There are a lot of events around this that have been going on for the last month or so. Fun stuff and things to make you think. Now, as much as ever, we need access to books that make us think, make us question and present other points of view.
Vagabond Scholar has a great post up here: http://vagabondscholar.blogspot.com/
SF Center for the Book exhibit and list of events here: http://www.sfcb.org/
Listings of events state by state:
The British newspaper the Guardian, which has absolutely wonderful book coverage, has a post inspired by Banned Books Week here in America. Take this slightly bemused quiz about books that have been banned in the U.S. and around the world to measure the degree to which you've exercised your freedom to read:
By some fluke, I scored a 10 out of a possible 12 (I'm crushed, crushed I tell you at the cruelty of the Guardian. Maybe we can ban them?)
Middling. You’re in favour of freedom of speech, but you’re not going to be printing samizdat literature any time soon, are you?This weekend, L.A. Times books editor David L. Ulin urged us to think about Banned Books Week as more than just a celebration of challenged books that we like. "What happens when our ideals require us to defend a piece of writing that is reprehensible, that stands against everything we stand for?" he asks, continuing:
It's easy to condemn those who would remove "The Adventures of Huckleberry Finn" from a library, but what about "The Turner Diaries" or "The Protocols of the Elders of Zion"? Or for that matter, "Tintin in the Congo," which Little, Brown dropped from its "Tintin" reissue series last fall after controversy arose about the book's racist overtones?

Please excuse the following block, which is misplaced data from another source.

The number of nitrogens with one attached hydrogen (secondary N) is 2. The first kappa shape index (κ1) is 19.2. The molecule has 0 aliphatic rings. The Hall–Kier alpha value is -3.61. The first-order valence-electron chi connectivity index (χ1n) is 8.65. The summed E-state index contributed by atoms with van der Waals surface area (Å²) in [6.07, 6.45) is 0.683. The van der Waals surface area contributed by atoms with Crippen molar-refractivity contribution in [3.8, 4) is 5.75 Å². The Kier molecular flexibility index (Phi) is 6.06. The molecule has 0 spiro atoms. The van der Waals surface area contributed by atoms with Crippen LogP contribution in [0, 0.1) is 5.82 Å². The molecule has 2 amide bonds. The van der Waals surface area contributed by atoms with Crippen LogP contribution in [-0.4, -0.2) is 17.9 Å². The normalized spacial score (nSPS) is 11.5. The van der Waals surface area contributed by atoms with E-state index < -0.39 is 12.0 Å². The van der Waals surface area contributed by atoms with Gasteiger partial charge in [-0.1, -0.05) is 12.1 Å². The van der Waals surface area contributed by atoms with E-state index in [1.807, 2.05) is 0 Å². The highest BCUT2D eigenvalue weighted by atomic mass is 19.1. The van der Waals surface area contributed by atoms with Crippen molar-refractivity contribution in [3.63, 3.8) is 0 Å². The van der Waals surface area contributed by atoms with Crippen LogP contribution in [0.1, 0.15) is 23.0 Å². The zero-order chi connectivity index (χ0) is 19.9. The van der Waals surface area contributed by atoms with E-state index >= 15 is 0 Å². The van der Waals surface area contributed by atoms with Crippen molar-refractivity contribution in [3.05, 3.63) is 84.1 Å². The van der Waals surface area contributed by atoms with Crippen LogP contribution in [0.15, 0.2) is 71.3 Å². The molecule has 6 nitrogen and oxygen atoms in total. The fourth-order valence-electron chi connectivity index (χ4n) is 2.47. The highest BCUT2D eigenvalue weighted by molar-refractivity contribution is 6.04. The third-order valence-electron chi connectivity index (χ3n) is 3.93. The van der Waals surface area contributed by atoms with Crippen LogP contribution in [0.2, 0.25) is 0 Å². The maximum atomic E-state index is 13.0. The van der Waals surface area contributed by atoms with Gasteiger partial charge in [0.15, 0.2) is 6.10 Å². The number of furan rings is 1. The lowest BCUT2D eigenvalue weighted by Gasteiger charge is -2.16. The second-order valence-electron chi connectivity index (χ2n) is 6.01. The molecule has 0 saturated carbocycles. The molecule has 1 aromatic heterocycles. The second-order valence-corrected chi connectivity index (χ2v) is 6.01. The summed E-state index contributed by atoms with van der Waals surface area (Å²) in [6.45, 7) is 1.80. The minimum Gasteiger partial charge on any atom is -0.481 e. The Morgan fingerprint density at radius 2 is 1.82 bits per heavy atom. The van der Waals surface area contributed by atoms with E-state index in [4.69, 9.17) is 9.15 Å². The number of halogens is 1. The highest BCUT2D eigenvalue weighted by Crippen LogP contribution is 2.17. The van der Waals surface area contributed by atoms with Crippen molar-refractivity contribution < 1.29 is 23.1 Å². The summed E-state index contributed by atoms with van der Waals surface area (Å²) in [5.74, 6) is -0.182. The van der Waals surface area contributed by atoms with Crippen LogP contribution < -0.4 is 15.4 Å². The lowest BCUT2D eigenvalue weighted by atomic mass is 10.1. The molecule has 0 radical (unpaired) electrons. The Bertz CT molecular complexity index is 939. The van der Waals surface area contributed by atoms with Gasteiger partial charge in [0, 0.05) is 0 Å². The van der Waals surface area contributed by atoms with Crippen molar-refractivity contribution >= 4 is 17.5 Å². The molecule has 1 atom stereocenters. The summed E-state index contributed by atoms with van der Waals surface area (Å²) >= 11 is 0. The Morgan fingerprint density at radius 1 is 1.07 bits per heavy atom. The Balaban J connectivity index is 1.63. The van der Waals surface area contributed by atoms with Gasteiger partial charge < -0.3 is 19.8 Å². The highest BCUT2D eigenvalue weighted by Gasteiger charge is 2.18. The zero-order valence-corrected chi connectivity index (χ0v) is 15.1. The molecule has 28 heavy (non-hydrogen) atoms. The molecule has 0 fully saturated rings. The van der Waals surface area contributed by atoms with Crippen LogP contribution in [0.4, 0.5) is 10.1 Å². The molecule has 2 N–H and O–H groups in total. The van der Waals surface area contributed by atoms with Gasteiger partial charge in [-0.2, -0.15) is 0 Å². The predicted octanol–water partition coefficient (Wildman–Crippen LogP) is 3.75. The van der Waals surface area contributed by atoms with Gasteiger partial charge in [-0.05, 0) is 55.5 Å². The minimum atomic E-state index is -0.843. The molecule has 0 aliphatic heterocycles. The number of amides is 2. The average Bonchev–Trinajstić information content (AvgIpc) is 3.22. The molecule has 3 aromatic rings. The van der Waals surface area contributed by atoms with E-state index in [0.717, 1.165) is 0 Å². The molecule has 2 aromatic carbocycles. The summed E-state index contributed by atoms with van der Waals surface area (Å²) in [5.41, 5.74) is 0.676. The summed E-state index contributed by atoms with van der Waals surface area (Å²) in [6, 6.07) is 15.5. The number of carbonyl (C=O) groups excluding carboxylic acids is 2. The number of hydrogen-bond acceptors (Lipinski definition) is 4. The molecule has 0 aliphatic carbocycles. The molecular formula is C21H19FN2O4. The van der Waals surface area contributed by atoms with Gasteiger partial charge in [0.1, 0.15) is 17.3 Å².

These are not just academic questions; they are the heart of the matter, regardless of where you stand on the ideological divide. How do we defend one book without defending all? Such a notion can't help but make us uneasy, but then, that's one of the most essential things books can do.
If you've made your peace with defending dangerous or even heinous speech, and if you were dubbed "a brave champion of liberty" after acing the Guardian's quiz, another front remains. For the second year in a row, the American Library Assn. is celebrating Banned Books Week in Second Life — the freedom to read needs defending, it seems, in our virtual worlds too.
— Carolyn Kellogg